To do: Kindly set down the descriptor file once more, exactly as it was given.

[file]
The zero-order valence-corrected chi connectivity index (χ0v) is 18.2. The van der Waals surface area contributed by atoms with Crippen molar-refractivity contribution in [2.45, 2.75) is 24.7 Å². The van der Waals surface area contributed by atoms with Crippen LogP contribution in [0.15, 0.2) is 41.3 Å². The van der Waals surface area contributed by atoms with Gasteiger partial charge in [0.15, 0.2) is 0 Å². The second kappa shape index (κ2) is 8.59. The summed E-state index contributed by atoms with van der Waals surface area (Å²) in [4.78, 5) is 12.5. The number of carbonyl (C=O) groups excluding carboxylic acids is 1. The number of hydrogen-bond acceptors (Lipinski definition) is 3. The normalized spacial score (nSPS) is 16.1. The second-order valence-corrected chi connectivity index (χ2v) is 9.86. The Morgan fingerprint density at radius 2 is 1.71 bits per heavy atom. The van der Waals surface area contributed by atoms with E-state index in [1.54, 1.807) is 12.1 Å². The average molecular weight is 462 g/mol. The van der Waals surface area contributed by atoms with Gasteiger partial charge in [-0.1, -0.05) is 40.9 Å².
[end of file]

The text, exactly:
The zero-order valence-corrected chi connectivity index (χ0v) is 18.2. The van der Waals surface area contributed by atoms with Crippen molar-refractivity contribution in [2.45, 2.75) is 24.7 Å². The van der Waals surface area contributed by atoms with Crippen LogP contribution in [0.15, 0.2) is 41.3 Å². The van der Waals surface area contributed by atoms with Gasteiger partial charge in [0.15, 0.2) is 0 Å². The second kappa shape index (κ2) is 8.59. The summed E-state index contributed by atoms with van der Waals surface area (Å²) in [4.78, 5) is 12.5. The number of carbonyl (C=O) groups excluding carboxylic acids is 1. The number of hydrogen-bond acceptors (Lipinski definition) is 3. The normalized spacial score (nSPS) is 16.1. The second-order valence-corrected chi connectivity index (χ2v) is 9.86. The Morgan fingerprint density at radius 2 is 1.71 bits per heavy atom. The van der Waals surface area contributed by atoms with E-state index in [1.54, 1.807) is 12.1 Å². The average molecular weight is 462 g/mol. The van der Waals surface area contributed by atoms with Gasteiger partial charge in [-0.1, -0.05) is 40.9 Å².